There were two guys in camoflauge and good old boy caps standing in the middle of the lane in the parking lot. (It doesn’t have to be hunting season to see this in Williams, Arizona.) They were slow to move out of the way, and continued their loud, and somewhat colorful, conversation as I walked by. Oh, yeah. I’d forgotten. We are already into hunting season. And if I were a bettin’ woman, I’d bet that they’d had a few.

It got me thinking about past Labor Day weekends and the autumn madness that sweeps across northern Arizona’s high country every fall. I remembered the number of people I’ve backboarded, transported, and otherwise assisted out in the woods or along I-40.

Some were hunters, some were simply recreationists up for few days out of the heat of the Valley of the Sun. (Gotta love that euphemism.) They were usually pretty happy to see me and my cohort coming towards them, though some got a little testy about how long it took us to find them out in the woods. Hey, when you’ve got 180 square miles to cover…

Expert Tips For Surviving Your Trip to Northern Arizona

Here are some expert tips for anyone who goes out into the forest this fall in northern Arizona. May these keep you from having to meet some of my old compatriots under distressing, and often embarrassing, circumstances.

1) Just because you are the one with the gun and the elk or deer tag, don’t assume that the elk or deer won’t get you. They’re out there in the dark, along the roadside, and they’re waiting for you. Drive slower than the speed limit at night, so you can see them before they have the chance to jump out in front of you.

Give yourself the advantage of the increased reaction time gained from reducing your speed to around 65 on the highway. (Shall we be honest here? Were you going 75? Eighty? Faster?) Yes, the semis will pass you like you are up on jacks, thinking they are immune because of their size. They’re not. Ever see a caved-in windshield on a truck from a thousand pound elk tossed up into it like a rag doll? Think of what that would do to your vehicle.

2) Don’t drink and drive. Yes, you’ve heard this before. There’s a good reason. I backboarded too many people who had the smell of alcohol on their breath. I wanted to put this one first, but then I knew you might not read it. But this is the most important tip of them all. (Except for Number 6.)

3) Don’t drink and drive your ATV. See above. Too many weekend warriors end up with head and neck injuries and ponderosa bark embedded in their faces. I swear those trees are just as militant as the elk and deer, and the vegetable kingdom is only fooling us about being anchored in the ground. I’ve had patients tell me that the tree jumped right out in front of them…

4) Don’t use cruise control at night. That little chatter strip at the edge of the road saves lives by jolting drowsy motorists awake and causing them to lift their foot off the gas pedal. With cruise control on, you don’t get that split-second advantage that can keep a minor incident from becoming fatal. One of my Fire Science instructor’s favorite slide shows featured the results of someone losing consciousness while using cruise control. Think Braveheart meets the back of a semi. I won’t say more.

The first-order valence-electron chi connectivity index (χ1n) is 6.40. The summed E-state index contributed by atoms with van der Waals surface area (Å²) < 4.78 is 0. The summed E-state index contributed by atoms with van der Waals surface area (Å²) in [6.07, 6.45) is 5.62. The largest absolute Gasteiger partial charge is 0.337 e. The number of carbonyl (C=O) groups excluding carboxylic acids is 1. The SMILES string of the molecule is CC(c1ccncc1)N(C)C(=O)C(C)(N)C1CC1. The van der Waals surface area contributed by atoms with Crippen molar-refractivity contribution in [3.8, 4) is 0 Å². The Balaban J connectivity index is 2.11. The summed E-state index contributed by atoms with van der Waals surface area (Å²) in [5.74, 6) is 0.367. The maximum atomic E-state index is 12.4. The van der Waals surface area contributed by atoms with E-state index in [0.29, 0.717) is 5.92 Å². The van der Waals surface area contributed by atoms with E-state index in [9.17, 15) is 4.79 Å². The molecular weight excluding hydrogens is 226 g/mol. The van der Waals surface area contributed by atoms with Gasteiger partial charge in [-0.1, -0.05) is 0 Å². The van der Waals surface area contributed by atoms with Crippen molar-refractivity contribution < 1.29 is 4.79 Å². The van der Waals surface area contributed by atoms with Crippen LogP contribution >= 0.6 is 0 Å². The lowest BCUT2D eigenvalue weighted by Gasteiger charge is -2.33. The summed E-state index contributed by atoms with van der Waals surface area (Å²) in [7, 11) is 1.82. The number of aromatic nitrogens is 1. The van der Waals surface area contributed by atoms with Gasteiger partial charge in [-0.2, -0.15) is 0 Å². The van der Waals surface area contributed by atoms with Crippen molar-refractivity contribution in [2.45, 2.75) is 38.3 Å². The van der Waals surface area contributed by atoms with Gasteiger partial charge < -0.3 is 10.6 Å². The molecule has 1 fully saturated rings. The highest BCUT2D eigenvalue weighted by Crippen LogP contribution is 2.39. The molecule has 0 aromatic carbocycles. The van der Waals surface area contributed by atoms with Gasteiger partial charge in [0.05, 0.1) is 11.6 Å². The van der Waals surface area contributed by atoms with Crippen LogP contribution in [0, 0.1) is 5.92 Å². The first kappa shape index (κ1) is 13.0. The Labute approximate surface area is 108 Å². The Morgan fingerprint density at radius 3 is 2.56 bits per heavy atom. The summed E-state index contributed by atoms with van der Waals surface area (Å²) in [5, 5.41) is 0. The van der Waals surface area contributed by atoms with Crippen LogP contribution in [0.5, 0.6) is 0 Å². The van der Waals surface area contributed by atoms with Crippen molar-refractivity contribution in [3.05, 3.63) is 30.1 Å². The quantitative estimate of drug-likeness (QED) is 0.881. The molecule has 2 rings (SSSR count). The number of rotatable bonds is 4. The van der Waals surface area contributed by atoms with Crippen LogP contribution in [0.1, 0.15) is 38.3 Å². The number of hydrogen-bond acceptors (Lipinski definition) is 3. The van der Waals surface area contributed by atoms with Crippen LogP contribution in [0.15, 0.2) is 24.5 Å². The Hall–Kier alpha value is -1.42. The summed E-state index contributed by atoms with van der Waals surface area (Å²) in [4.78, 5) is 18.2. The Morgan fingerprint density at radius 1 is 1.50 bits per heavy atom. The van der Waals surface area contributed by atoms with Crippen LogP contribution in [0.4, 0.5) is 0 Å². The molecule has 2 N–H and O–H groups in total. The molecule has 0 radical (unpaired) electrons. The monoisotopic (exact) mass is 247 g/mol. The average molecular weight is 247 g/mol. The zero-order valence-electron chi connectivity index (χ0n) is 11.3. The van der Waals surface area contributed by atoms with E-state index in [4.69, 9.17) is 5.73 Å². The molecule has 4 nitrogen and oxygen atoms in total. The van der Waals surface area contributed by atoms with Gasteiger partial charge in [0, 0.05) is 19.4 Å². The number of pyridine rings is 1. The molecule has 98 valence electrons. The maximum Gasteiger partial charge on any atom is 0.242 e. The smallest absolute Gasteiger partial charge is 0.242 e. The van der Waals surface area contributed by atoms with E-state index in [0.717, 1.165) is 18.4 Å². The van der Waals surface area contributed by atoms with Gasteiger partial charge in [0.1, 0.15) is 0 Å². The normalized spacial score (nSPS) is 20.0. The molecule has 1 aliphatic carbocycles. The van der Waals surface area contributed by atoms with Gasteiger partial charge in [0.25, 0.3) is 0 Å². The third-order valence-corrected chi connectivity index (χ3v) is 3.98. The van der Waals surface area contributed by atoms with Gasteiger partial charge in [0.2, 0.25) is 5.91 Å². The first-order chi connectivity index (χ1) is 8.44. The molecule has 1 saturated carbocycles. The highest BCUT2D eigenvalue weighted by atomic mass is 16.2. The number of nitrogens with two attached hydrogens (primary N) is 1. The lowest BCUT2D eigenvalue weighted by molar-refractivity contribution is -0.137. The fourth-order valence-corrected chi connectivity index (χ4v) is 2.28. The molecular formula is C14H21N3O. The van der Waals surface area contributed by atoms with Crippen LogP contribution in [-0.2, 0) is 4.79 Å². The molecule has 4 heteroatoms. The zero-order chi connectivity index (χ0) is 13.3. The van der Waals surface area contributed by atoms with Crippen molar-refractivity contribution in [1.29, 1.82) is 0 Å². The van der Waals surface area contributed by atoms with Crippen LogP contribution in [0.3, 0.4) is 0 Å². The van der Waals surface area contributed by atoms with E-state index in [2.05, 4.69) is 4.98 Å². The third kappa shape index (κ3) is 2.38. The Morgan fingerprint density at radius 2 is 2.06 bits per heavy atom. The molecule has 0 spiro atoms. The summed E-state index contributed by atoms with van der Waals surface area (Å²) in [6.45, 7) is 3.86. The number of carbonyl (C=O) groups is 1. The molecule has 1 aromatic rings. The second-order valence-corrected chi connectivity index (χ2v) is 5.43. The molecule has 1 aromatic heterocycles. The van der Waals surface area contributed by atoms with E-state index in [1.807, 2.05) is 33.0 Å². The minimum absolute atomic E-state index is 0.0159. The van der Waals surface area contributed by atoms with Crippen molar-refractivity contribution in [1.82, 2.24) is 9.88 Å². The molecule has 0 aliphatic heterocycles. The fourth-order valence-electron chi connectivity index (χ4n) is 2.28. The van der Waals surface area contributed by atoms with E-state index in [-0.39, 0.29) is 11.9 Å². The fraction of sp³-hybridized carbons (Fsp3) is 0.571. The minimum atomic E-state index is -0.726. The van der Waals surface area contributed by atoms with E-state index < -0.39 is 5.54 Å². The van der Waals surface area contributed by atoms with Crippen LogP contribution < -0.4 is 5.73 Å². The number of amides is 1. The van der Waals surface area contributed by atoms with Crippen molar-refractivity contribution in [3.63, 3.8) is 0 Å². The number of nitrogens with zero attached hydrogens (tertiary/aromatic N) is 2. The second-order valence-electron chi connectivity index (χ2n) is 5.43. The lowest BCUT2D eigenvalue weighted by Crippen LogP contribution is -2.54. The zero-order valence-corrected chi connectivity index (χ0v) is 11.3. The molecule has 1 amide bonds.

5) Remember that you have arrived in what is officially known as the boondocks. This means to let someone know where you’re going and when you’ll be back. Bring extra water, some extra warm clothes. It’s already getting down into the forties on some nights here, and with the monsoon thunderstorms still frequent, you could get wet and very, very cold. It doesn’t have to be freezing to get hypothermia.

Surprisingly, there’s fairly good cell phone coverage in many of the areas people will be visiting this fall. Bring your cell phone and an extra battery. A map and a compass are a good idea, too. Not that you should leave your vehicle if stranded, but they can help you orient yourself and give 911 some idea of where to send help.

6) Always, always, always wear your seat belt. Yes, another no-brainer, but you’d be surprised how many people don’t, or who unbuckle once they leave the highway for the backroads. Some of the worst head injuries I’ve seen have been from rollovers on side roads. (Maybe because, on a backroad, people often survive things that they would not at highway speeds? It’s caused me to ponder my own mortality and my feelings about survival vs. “quick and clean.”)

Backroads here tend to be rough and winding, and are often covered with fine cinders, which can act much like a layer of marbles between your tires and the roadway. Go slow. Enjoy the scenery.

7) No matter what happens, don’t panic. With a little thought, preparation, and luck, you can deal with almost anything that happens. And it sure doesn’t help matters any to lose your cool. Even out here in the boondocks, there are folks that will help you out if you do get in trouble. EMTs and firefighters know they are not getting called out because you’re having a good day.

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:-) As an act of self-discipline, I made myself NOT write a blog post yesterday and got back to work on editing the novel. I’ve got a lot to do in two weeks.

With all of the various projects I’ve got going, it’s a struggle to keep some balance and order in my life. The optimum ratio of discipline to devotion is not always easy to find. It can be even more difficult to CHOOSE to do what I know will further my goals. Emotional baggage, habit, and distractions can all get in the way.